abstract = "BACKGROUND Tsetse flies (Glossina spp.) are responsible for the transmission of trypanosomes, agents of animal and Human African Trypanosomiasis (HAT). These diseases are associated with considerable animal and human economical loss, morbidity and mortality. The correct identification of trypanosomes species infecting tsetse flies is crucial for adequate control measures. Identification presently requires technically difficult, cumbersome and expensive on-site fly dissection. To obviate this difficulty we explored the possibility of correctly identifying trypanosomes in tsetse collected, under field conditions, only for number determination. METHODOLOGY Tsetse flies, that remained exposed for weeks in field traps in the Vista Alegre HAT focus in Angola, were obtained. The flies were not dissected on site and were stored at room temperature for months. DNA extraction using the whole tsetse bodies and PCR analysis were performed in 73 randomly chosen flies. RESULTS Despite the extensive degradation of the tsetse, DNA extraction was conducted successfully in 62 out of the 73 flies. PCR analysis detected the presence of T. brucei s.l DNA in 3.2 {\%} of the tsetse. CONCLUSIONS This approach could be cost-effective and suitable for vector related HAT control activities in the context of countries where entomological trained personnel is missing and financial resources are limited.",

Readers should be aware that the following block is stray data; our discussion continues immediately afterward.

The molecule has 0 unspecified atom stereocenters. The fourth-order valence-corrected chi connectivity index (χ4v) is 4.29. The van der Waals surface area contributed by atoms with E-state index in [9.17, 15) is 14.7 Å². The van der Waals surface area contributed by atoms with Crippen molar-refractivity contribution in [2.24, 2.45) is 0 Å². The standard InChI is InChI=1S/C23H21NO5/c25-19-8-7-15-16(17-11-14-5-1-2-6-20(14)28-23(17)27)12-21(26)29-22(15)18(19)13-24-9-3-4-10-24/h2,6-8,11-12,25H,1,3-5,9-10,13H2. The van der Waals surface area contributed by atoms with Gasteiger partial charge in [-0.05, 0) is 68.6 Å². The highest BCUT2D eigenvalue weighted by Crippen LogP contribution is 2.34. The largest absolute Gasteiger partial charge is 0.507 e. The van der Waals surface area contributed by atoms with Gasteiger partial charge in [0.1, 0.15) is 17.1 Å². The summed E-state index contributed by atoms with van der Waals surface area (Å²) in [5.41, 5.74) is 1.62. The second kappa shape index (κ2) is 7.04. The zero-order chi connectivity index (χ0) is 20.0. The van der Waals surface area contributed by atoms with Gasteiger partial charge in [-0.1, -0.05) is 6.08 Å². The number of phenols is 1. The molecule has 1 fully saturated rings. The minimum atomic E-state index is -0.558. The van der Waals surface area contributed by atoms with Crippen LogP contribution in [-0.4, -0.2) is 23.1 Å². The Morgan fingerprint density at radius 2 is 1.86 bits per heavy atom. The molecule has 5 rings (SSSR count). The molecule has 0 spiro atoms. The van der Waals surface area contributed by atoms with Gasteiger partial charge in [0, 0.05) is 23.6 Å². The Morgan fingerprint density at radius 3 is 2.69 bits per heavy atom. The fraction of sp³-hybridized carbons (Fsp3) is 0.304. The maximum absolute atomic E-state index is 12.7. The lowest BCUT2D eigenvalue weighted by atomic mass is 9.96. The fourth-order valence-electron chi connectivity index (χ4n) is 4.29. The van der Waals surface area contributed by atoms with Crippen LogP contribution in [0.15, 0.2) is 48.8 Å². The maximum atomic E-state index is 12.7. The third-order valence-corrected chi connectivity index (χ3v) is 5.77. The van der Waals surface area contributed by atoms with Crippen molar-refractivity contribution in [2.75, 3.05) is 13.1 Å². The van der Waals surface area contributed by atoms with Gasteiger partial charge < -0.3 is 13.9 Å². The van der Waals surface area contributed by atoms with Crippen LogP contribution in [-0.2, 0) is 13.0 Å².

author = "Afonso, {Maria Odete Alves Marques Carolino} and Lima, {S{\'o}nia Chavarria Alves Ferreira Centeno} and Seixas, {Jorge Beir{\~a}o de Almeida} and Atouguia, {Jorge Lu{\'i}s Marques da Silva}",
year = "2009",
month = "1",
day = "1",
language = "Unknown",
volume = "3",
pages = "735--8",